n139. Id. at 141-42.

n140. Id. at 158.

n141. Id. at 157.

n142. Id.

n143. Tison has been extensively criticized. See, e.g., Kills on Top v. State, 928 P.2d 182, 201-04 (Mont. 1996) (rejecting Tison and applying Enmund as a matter of state constitutional law and collecting and summarizing criticism of Tison by scholars and courts: "reckless" indifference applies to all felony-murder accomplices; failure to define terms results in arbitrary application; Tison's formulation bears no relationship to retribution and deterrence).

n144. Payne v. Tennessee, 501 U.S. 808, 825 (1991).

n145. Id. at 817.

n146. Id. at 823 (noting that, in many cases, evidence about the victim may have been introduced "at least in part" at guilt phase).

n147. Id. at 825. Payne reversed Booth v. Maryland, 482 U.S. 496 (1987) and South Carolina v. Gathers, 490 U.S. 805 (1989) which excluded victim impact evidence because it bore no connection to the defendant's moral blameworthiness. Payne has been the subject of intense criticism. See id. at 844 (Marshall, J., dissenting) ("Power, not reason, is the new currency of this Court's decisionmaking."); Susan Bandes, Empathy, Narrative, and Victim Impact Statements, 63 U. Chi. L. Rev. 361, 394-95 (1996) (arguing that Payne was wrongly decided because the introduction of victim impact statements deflects jury from its duty to consider the individual defendant's moral culpability); Vivian Berger, Payne and Suffering - A Personal Reflection and a Victim-Centered Critique, 20 Fla. St. U. L. Rev. 21, 65 (1992) (arguing that Payne "denigrates victims while falsely promising help to their mourners").

n148. Payne, 501 U.S. at 819; see Wise, supra note 63, at 1352 ("Since blame attaches in part for results, culpability sometimes is used in a sense that includes harm. In that sense, culpability is a function both of the harm and of the extent to which an offender can be regarded as being at fault for having caused the harm." (footnote omitted)).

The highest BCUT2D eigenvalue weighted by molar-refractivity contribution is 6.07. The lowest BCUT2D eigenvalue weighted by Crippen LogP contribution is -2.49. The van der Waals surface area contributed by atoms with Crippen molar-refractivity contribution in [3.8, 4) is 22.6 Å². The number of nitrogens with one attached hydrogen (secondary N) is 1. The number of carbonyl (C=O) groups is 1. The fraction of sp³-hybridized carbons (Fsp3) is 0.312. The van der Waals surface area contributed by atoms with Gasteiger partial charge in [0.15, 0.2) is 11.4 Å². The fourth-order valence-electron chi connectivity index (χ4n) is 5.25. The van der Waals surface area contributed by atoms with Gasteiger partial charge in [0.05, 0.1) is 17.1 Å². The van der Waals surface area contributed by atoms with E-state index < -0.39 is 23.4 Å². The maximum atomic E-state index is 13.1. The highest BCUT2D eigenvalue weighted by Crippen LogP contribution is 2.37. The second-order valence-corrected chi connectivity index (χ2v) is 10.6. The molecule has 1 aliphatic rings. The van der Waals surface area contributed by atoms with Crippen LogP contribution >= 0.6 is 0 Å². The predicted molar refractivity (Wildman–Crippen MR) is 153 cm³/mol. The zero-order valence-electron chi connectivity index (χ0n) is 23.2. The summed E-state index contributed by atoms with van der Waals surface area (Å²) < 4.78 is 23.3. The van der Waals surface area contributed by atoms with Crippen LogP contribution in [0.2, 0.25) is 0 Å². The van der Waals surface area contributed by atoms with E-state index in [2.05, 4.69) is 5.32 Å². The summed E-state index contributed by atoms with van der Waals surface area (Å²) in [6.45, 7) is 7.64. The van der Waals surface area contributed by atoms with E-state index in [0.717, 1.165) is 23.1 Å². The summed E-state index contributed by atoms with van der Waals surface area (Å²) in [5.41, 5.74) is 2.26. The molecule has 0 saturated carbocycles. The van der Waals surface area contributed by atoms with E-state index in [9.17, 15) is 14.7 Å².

n149. See Payne, 501 U.S. at 825.

n150. Id. at 823.

n151. Id. at 825 (quoting Booth, 482 U.S. at 517 (White, J., dissenting)).

n152. Id. at 826 ("There is nothing unfair about allowing the jury to bear in mind that harm [that the defendant's killing caused] at the same time as it considers the mitigating evidence introduced by the defendant.").

n153. Without this kind of evidence, the Court reasoned, the punishment phase was unfairly weighted in favor of the defendant: The jury could hear unlimited mitigating evidence about the defendant, but it could not hear about the impact of the defendant's action on the victim's family or the community. Id. at 822.

n154. The aggravating factor of "heinous, atrocious, or cruel" also invokes a reevaluation of the circumstances of the murder. See Maynard v. Cartwright, 486 U.S. 356, 363-65 (1988). While the viciousness of the crime is not relevant to whether the defendant committed the murder, it may be deemed relevant to whether the defendant should face death because of it. See id.; Godfrey v. Georgia, 446 U.S. 420, 428-29 (1980) (holding that the aggravating factor "outrageously or wantonly vile, horrible and inhuman" was unconstitutionally vague because every murder could be characterized as such).

n155. Simmons v. South Carolina, 512 U.S. 154, 162 (1994); Jurek v. Texas, 428 U.S. 262, 274-76 (1976) (holding that future dangerousness is a proper sentencing factor); see also Barefoot v. Estelle, 463 U.S. 880, 896-906 (1983) (finding that expert testimony on future dangerousness is appropriate at the sentencing phase).

n156. 509 U.S. 350 (1993).

n157. Id. at 353-54.

n158. Id. at 354.

n159. Id. at 355-56.

n160. Id. at 356.

n161. See supra note 107.

n162. Johnson, 509 U.S. at 358.

n163. Id. at 369.

n164. Id.

n165. Id. at 370.

n166. Id. "Ill effects of youth that a defendant may experience are subject to change and, as a result, are readily comprehended as ... mitigating ... one's future dangerousness." Id. at 369. The Court concluded that because the jury could give some mitigating weight to his age, no constitutional violation existed. Id. at 372-73 (citing Saffle v. Parks, 494 U.S. 484, 490 (1990) (stating that the Constitution only governs what the jury must be allowed to consider, not how a state structures that consideration)).

n167. As Justice O'Connor argued in dissent: "A violent and troubled young person may or may not grow up to be a violent and troubled adult, but what happens in the future is unrelated to the culpability of the defendant at the time he committed the crime." Id. at 376 (O'Connor, J., dissenting). Justice O'Connor also observed that she thought Eddings had made clear "that the vicissitudes of youth bear directly on the young offender's culpability and responsibility for the crime." Id.

n168. Eddings v. Oklahoma, 455 U.S. 104, 116 (1982) (quoting Bellotti v. Baird, 443 U.S. 622, 635 (1979)).